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Old 08-16-2015, 06:48 AM   #1
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Fresh water tank venting

I'm looking at various fresh water tanks to install in my van and I've reached the conclusion that there are two basic configs that potentially would work for me.

My initial plan was to purchase a 6 gallon tank to mount somewhere inside the van (like under a hatch) with a large vented screw on cap. I like this idea since this eliminates needing a city water inlet/filler and the large cap would mean easy access for cleaning if needed.

My concern with this approach is the vented cap when accelerating and braking.........I don't need water seeping out.

My other thought presently is to order a typical fresh water tank with a couple of fittings for filling and water outlet, and perhaps put a city water inlet/filler in a door jamb or side door footwell, etc. I cannot install a fill port on the side of the van for neighborhood CC&R stealth reasons.

I have noticed that these inlets/fillers have check valves......does this filler/check valve also typically serve as the tank vent or is there typically another vent? I assuming that there is another small vent line routed under the vehicle that also lets you know when the tank is full by overflowing...... what are the typical RV fresh water tank configs?

2008 E350 RB passenger 4WD SMB penthouse
2013 KTM 350 EXC
2008 KTM 250 XCF-W
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Old 08-16-2015, 10:39 AM   #2
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Re: Fresh water tank venting

I'm 99% sure the check valve by the filler, on a typical RV, is your tank vent. Most I've seen have the additional overflow pipe/tube/vent from the top of the tank through the floor as well. SMB doesn't have the usual 'filler' type though, that you can put a free hose in, they usually use the screw on/hose only filler type and use a vent on the tank consisting of hose routed out of the top and through the floor. If you're aiming for stealth I would do the overflow through the floor, but either type of filler you go with putting it in a door jamb is a great idea.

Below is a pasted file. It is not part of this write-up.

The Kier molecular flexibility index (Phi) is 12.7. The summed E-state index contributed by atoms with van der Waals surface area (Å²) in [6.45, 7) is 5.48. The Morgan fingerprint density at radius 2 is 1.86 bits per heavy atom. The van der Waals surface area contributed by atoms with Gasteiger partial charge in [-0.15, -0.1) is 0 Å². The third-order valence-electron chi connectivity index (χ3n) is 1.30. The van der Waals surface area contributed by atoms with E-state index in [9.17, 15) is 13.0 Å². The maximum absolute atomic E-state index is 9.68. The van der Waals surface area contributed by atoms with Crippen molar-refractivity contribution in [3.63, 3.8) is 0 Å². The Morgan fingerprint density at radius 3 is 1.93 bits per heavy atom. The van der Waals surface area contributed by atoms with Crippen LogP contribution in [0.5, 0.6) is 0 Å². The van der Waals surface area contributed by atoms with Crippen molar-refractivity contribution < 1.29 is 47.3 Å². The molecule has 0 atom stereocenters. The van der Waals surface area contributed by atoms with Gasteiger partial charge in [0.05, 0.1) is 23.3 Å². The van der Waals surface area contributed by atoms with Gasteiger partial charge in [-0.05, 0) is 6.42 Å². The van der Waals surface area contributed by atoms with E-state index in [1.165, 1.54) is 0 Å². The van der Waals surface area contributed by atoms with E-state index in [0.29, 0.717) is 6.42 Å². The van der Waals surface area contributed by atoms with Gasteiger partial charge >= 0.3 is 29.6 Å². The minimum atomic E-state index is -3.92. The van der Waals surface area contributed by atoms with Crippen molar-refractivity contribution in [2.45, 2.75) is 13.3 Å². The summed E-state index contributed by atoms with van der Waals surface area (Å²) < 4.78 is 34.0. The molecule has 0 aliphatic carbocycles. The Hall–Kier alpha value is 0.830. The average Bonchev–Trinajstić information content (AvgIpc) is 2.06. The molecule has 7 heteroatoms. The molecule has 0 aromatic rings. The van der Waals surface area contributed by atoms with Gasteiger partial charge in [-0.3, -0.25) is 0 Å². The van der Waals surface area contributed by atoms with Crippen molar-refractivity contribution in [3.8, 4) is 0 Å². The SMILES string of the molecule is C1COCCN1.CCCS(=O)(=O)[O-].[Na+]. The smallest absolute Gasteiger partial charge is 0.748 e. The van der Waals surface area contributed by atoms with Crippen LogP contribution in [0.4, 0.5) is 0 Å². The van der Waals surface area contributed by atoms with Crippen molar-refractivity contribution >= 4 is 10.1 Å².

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Old 08-16-2015, 11:02 AM   #3
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Re: Fresh water tank venting

I've installed fresh water tanks a few different ways on various boats. The typical way is with a deck fill, which is analagous to the outside side wall fill (so not what you want). But I have also had the fill inside, either with a screw on cap on the tank, or by using a deck fill but just putting it somewhere inside (counter top, wall with an angled fill, etc.). This works fine as long as you have your own hose (otherwise dragging dirty dock hoses through your interior is kind of gross) and/or a place where a drop or two of water won't hurt while filling. I've then used a hose with a "spray gun trigger" sort of end, so I can stop the water flow right when I want to.

If the cap is right on the tank, then you can't quite fill the tank as full, especially if you are on a slight slant, or rocking. If there is a neck on the tank, and/or a deck fill somewhere else inside (with a hose to the tank) then you can fill it all the way up (and even slightly into the neck/hose).

I have never had the vent incorporated into the fill. Instead, I have had a typical 3/8" or 1/2" vent fitting and run a hose from it. This can be run inside, and that can even be advantageous in terms of keeping airborne contaminants from being sucked into the tank constantly (when you draw water off). If it's a good bit higher then the fill, you shouldn't get water coming out.

I'm not sure how this last bit would apply to a pressure pump setup (as I had it on a foot pump setup) - there may be no difference but I'm just not sure - but in one setup I had the interior vent hose running up in a locker to around 4' above the tank. In that case the overflow (when filling - this was a deck fill so I just filled and filled until water overflowed vs. watching it) came out the sink faucet and then drained (overboard, as sink drains do on boats). That was handy.